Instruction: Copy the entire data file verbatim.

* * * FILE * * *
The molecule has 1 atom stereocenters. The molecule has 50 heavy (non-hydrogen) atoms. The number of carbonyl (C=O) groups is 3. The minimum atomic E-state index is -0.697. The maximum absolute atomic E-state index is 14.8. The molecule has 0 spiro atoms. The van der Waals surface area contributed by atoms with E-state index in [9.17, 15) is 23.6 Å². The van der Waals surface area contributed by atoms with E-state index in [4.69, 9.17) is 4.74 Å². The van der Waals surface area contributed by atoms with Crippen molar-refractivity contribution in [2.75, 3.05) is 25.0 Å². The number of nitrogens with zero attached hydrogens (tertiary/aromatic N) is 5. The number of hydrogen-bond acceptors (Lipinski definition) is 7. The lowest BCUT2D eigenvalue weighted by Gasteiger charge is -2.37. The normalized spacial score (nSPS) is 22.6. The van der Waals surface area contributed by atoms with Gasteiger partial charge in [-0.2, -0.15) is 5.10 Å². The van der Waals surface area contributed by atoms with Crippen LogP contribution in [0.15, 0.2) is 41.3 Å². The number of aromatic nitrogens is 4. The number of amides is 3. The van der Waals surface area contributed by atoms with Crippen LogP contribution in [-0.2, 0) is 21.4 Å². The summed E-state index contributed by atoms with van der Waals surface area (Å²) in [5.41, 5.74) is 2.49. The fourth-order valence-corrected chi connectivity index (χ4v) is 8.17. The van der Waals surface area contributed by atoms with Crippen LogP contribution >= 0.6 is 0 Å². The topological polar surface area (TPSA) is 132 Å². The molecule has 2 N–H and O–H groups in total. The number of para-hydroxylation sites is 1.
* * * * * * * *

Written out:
The molecule has 1 atom stereocenters. The molecule has 50 heavy (non-hydrogen) atoms. The number of carbonyl (C=O) groups is 3. The minimum atomic E-state index is -0.697. The maximum absolute atomic E-state index is 14.8. The molecule has 0 spiro atoms. The van der Waals surface area contributed by atoms with E-state index in [9.17, 15) is 23.6 Å². The van der Waals surface area contributed by atoms with E-state index in [4.69, 9.17) is 4.74 Å². The van der Waals surface area contributed by atoms with Crippen molar-refractivity contribution in [2.75, 3.05) is 25.0 Å². The number of nitrogens with zero attached hydrogens (tertiary/aromatic N) is 5. The number of hydrogen-bond acceptors (Lipinski definition) is 7. The lowest BCUT2D eigenvalue weighted by Gasteiger charge is -2.37. The normalized spacial score (nSPS) is 22.6. The van der Waals surface area contributed by atoms with Gasteiger partial charge in [-0.2, -0.15) is 5.10 Å². The van der Waals surface area contributed by atoms with Crippen LogP contribution in [0.15, 0.2) is 41.3 Å². The number of aromatic nitrogens is 4. The number of amides is 3. The van der Waals surface area contributed by atoms with Crippen LogP contribution in [-0.2, 0) is 21.4 Å². The summed E-state index contributed by atoms with van der Waals surface area (Å²) in [5.41, 5.74) is 2.49. The fourth-order valence-corrected chi connectivity index (χ4v) is 8.17. The van der Waals surface area contributed by atoms with Crippen LogP contribution >= 0.6 is 0 Å². The topological polar surface area (TPSA) is 132 Å². The molecule has 2 N–H and O–H groups in total. The number of para-hydroxylation sites is 1.